By Agatha Emeadi
Kemi Oloidi has traversed the world as she invested in her marriage and built a home while accompanying her husband, a senior executive of US global conglomerate, Procter and Gamble, on his foreign postings. As the wife of a successful expatriate moving from country to country in Europe, Africa, etc, she had to become a tough cookie to be able to cope with the pressures that came with his job. But today she is filled with testimonies and beautiful memories. She shares part of her story in this interview, to mark her 60th birthday.
Your husband worked with Procter and Gamble as an expatriate. Could you share with us what it was like being an expatriate wife.
There is lot to share with the younger wives. My husband was employed in Nigeria to work with Procter and Gamble. After a few years, he was given an expatriate assignment outside the country. We were excited because it showed he was worthy for the job. We had a series of meetings and discussions. You need to understand how you would put yourself together in whichever country you are going to live. Therefore, you need to discuss extensively with your husband, bearing in mind your job, academic career and allowances as a woman. In my own case, I got allowances and increment from my husband as at when due because I could not work either because of government or company policies. We actually discussed at length because I realised that I would be leaving my job in Nigeria and would need financial empowerment. My husband asked me how much my salary was. I told him, and he said he would be paying me at the end of every month. He lived up to the promise as we moved around from country to country. Whenever his salary increased, mine also got a boost and that worked for us. It was not rosy being an expatriate wife but I was able to cope. This was unlike the case of my sister who told me that even if her husband paid her all the money in the world, she could not stay without working. But for me it was about being content and knowing yourself.
Again, in some countries one might not be able to work without proper immigration documentation and work permit because not all places will be able to absorb one; there is usually a quota to be paid to the government and a lot of companies would not want to incur much expenses on just one single employee. But in countries like England and America, one can find a job. That is why expatriate wives need to count the costs before making the move instead of allowing the euphoria to overshadow their judgement of the situation. In Nigeria, one will have a support system unlike in foreign countries where such is almost not seen. When you overcome that, you start thinking how can I improve yourself in this country? In my own case, I wondered how I could make friends when I didn’t speak to people around me; it was a problem for me.
Which was your first port of call and what was the cultural experience like?
Our first assignment was in Uzbekistan in 1998 which used to be part of the old Soviet Union. I was told there had been iblack students in the past, yet a lot of people saw me and screamed. I wondered how I would make friends if people were afraid of me already. A lady once approached me and said she had a weird question for me. She asked if we do wear clothes in Africa. Sarcastically, I said no and told her that I came to Uzbekistan naked and got my first dress from the airport. Honestly, she believed me and started pitying me. I invited her for tea in my house. She accepted and we agreed on a date. She came with her friend. As they arrived, I gave them my photo albums. As she leafed through the pages, she saw me in beautiful dresses, my family, my wedding dress and everything. Then she looked up and asked, ‘Is this you in your country.’ I said yes. “But you told me you don’t wear clothes,” she said. I responded that I didn’t, that it was that said it. Then she said Africa is beautiful and that I am beautiful too. From that day, she became my ambassador and told everybody about me. Suddenly everybody wanted to be my friend. People would wave at me and offer me fresh tomatoes which was like fruit for them because it was summer. They eat a lot of tomatoes like we eat apple and that was how I became a superstar in the small city because I found a way and broke the bias. I do not think it will be this bad in this era because of technology. For their initial belief and attitude, I broke down in Uzbekistan, the first country we stayed because of extremism. When I go out shopping, a lot of people want to know me, to see what I buy, eat, hear me talk. I stopped going out because of all attention I got. My husband began buying the groceries.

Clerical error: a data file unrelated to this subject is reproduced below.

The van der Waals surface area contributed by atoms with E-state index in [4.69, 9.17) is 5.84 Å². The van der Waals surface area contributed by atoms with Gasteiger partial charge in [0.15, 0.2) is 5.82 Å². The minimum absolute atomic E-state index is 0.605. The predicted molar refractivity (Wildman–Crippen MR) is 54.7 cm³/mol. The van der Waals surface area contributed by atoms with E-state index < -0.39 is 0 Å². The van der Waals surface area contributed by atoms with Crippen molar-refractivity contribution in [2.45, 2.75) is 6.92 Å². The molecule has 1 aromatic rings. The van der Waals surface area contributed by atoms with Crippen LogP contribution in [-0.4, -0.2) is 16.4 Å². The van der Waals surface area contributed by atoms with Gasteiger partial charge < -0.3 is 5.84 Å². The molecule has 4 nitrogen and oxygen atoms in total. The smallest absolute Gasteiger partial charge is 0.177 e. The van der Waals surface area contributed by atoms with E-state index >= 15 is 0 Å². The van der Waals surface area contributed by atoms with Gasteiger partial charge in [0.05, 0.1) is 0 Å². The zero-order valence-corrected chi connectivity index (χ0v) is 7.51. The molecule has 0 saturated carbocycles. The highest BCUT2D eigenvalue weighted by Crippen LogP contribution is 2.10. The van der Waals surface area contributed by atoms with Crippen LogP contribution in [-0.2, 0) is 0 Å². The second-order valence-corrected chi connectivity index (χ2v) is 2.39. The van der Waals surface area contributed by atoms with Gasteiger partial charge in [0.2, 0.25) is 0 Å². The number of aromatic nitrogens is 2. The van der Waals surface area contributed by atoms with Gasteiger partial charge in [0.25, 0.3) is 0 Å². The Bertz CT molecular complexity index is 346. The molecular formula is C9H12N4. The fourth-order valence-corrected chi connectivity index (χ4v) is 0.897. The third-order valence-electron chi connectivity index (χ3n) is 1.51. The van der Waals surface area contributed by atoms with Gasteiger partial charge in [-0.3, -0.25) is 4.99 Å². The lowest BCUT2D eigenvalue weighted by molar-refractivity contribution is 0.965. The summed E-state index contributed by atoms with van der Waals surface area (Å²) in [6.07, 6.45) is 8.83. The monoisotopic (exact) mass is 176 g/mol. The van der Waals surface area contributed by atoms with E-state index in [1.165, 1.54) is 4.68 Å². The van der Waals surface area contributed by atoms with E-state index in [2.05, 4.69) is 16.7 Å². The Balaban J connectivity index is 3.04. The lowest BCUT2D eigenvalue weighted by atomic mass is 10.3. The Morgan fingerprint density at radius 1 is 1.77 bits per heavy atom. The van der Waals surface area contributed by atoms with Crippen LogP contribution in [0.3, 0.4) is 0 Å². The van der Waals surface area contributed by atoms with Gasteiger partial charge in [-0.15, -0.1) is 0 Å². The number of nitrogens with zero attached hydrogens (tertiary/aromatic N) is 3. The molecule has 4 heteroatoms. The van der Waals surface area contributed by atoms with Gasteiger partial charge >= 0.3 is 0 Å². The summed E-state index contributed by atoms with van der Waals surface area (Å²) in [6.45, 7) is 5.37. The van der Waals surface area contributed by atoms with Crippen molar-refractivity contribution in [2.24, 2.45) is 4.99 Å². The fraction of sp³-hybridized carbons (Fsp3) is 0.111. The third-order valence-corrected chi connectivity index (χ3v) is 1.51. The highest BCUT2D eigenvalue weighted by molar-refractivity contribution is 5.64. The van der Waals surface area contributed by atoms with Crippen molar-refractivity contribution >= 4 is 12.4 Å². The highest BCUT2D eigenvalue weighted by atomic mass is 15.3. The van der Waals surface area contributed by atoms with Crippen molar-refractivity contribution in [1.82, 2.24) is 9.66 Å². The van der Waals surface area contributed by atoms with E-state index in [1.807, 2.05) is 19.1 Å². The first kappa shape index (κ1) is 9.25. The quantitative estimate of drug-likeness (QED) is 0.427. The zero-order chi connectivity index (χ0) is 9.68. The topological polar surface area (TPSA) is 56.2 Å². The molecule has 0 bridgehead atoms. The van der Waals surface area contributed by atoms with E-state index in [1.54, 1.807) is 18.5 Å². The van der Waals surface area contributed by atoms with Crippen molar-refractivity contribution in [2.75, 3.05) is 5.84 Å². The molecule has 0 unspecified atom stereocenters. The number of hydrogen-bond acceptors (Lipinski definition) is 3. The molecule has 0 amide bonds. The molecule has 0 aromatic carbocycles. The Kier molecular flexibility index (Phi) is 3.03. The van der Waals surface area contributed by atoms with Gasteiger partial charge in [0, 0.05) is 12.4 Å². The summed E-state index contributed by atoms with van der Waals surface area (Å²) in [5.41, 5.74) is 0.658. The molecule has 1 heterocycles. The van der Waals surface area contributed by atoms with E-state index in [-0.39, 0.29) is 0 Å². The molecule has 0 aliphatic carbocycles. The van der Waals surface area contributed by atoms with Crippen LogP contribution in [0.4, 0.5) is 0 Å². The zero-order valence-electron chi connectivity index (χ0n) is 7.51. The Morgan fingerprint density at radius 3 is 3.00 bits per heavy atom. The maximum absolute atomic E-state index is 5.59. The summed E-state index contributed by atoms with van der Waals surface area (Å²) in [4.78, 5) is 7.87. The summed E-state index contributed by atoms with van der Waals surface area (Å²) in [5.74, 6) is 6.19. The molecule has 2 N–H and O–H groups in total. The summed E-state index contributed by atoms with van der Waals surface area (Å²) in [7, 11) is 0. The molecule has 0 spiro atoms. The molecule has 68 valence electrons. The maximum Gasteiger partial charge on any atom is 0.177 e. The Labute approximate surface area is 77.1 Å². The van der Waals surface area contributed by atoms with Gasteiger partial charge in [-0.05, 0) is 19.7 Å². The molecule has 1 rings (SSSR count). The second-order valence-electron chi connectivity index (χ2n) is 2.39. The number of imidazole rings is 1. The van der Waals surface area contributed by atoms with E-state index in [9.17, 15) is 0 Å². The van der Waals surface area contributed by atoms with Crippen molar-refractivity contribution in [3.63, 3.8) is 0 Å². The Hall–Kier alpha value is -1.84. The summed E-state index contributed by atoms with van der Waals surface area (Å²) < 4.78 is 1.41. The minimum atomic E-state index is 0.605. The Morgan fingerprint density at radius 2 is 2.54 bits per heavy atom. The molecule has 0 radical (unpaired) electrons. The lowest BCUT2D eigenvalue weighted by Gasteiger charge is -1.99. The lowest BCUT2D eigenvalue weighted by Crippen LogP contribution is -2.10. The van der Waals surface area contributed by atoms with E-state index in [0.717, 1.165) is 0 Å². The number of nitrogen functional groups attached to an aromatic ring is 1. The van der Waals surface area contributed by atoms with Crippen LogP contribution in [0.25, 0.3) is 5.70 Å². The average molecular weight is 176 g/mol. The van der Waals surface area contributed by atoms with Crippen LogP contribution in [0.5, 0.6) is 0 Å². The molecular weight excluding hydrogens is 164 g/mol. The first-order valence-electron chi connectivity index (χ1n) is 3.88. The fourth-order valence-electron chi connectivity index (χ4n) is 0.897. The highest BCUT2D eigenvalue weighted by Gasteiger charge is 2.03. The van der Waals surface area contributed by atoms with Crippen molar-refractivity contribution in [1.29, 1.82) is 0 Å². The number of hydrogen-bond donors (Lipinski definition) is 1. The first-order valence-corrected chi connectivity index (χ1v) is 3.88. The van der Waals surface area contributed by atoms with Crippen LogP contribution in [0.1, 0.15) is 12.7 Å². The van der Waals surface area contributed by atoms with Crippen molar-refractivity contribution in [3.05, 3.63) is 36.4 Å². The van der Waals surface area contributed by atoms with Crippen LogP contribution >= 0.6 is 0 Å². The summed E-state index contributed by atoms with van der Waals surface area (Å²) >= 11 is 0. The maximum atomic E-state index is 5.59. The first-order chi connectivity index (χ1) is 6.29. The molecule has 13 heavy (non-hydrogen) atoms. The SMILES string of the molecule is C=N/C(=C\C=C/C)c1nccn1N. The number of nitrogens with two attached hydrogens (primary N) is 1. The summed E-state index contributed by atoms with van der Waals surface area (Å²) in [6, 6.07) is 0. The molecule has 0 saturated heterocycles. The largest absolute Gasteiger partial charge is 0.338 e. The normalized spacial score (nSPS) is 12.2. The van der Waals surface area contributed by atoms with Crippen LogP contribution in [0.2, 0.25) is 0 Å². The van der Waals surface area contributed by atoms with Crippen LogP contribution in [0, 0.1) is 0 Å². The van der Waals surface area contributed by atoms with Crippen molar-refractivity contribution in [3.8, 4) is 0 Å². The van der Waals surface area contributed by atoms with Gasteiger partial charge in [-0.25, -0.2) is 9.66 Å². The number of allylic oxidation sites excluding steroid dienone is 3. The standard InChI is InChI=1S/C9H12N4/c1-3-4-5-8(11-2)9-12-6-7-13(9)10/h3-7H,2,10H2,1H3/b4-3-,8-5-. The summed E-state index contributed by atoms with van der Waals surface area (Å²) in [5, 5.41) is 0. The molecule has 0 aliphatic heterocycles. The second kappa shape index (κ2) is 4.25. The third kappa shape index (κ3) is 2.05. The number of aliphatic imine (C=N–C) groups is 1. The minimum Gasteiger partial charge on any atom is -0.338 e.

For lack of activities, I gained weight and developed heart palpitations that was bad and was leading to heart attack. Most of the time, my husband was not around and all these led to depression. Later, we left Uzbekistan for Kenya, an African country and I discovered that Kenyans eat like the Europeans. They have their maize and beans which they cooked together with no oil and no pepper. They served it at parties and enjoyed it. We were able to manage as a sizable Nigerian population in Kenya untill we left that country for somewhere else.
As you celebrate turning 60, what would say is the highest point for you?
I look at everything together as my highest point. When I turned 50, my husband and children organized a dinner in my honour. Instead of enjoying the night, I cried all through because I felt I had not achieved much and 50 had hit me. My family wondered what was wrong? I said, look at me, I have not achieved anything, l was just busy following my husband and have nothing to my name. I think I just wasted my life and now I am 50. My daughter snatched it from my mouth and said, ‘Mom, you cannot do this, no, you cannot. Look at us your children, your husband and life. She reeled out all the advantages and blessings that God had given to me as a wife, mother and all. I kept quiet and when I realized I had not wasted my life. Then I said, thank you Lord, my daughter is right. In all that, my husband didn’t say anything because he was shocked at the tears that flowed freely on my cheeks. Then later in the day he called me and said, ‘if you continue to think like this, it means you are ungrateful to God.’